The way Greek companies that operate in Serbia envisage 2016, proves that their business fortune is inextricably linked to outcomes on the Serbian market, and the global challenges it is facing. The pace of modernisation in Serbian telecoms, banking and retail creates space for the influx of disruptive technologies, while tourism holds strong growth potential. Despite food consumption and retail banking feeling the burden of slower economic growth and the waning purchasing power of consumers, Greek business leaders and bankers feel confident that their business strategies provide them with an upper hand on the tough market. All businesses benefit from Serbia’s reform efforts and EU accession process.
TOPICS: From the perspective of your company, what do you see as Serbia’s greatest advantages; and what represents the biggest challenges to your operations in 2016?
Strong Tourism Potential
Growing competition will force hotels to strive to find new ways to attract guests, and that will benefit not only those guests, but Belgrade and Serbia as well
For the last seven years that I have been living and working on the Serbian market I have witnessed many good things happening. In general, Serbia is a very attractive market for foreigners due to the competitive taxation system and educated workforce, and that is definitely one of Serbia’s biggest advantages when it comes to attracting new investors. I would also like to emphasise the great steps the Serbian Government has taken in the European integration process. If you ask me why that is important from the perspective of tourism and the hotel industry, I will simply tell you that it is because of standardisation. Even though the Hotel Excelsior, as part of Lampsa S.A., is following the best standards and practices of the hotel industry worldwide, I believe there is plenty of room to improve this segment in Serbia. Through the accepting of new EU legislation and better implementation, more standardisation and better offers for guests will be created. That will also help to solve the problem of increasingly unfair competition between hospitality companies and unlicensed accommodation providers, which is one of the biggest challenges we are currently facing.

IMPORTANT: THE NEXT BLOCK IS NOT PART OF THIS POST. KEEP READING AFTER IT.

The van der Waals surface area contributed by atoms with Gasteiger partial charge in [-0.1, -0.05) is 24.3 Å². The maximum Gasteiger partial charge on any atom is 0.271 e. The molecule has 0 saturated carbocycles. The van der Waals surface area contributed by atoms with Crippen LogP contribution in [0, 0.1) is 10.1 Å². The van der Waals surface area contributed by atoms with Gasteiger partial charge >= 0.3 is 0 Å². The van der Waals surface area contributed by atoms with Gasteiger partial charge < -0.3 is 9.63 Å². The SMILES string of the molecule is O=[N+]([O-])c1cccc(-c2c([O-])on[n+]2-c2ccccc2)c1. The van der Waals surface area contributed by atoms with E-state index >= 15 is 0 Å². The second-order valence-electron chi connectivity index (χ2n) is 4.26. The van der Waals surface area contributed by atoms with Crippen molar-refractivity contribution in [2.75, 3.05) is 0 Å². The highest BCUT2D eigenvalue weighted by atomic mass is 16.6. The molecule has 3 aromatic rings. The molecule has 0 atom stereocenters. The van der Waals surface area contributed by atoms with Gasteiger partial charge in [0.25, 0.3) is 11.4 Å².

Belgrade has seen many new hotels open in the last two years, and this is a great challenge for us – to stand out from the crowd by creating a better hospitality product
Belgrade has seen many new hotels open in the last two years, and this is a great challenge for us – to stand out from the crowd by creating a better hospitality product. This will also be a very interesting year from an analytical perspective, regarding the achieving of financial results, but also concerning the increase in competition. Hotels will be competing and trying to find their own way to attract guests, and that will not only benefit those guests, but Belgrade and Serbia as well. The challenge for the State, the City, but also the whole industry, will be to find a way to increase visits to the country. Everything is important – business travellers, MICE or leisure – and there is huge room for the improvement of all of these segments. This is also our goal, and we will do our best to accomplish it by using high standards, knowhow and new ideas to develop an attractive hospitality product.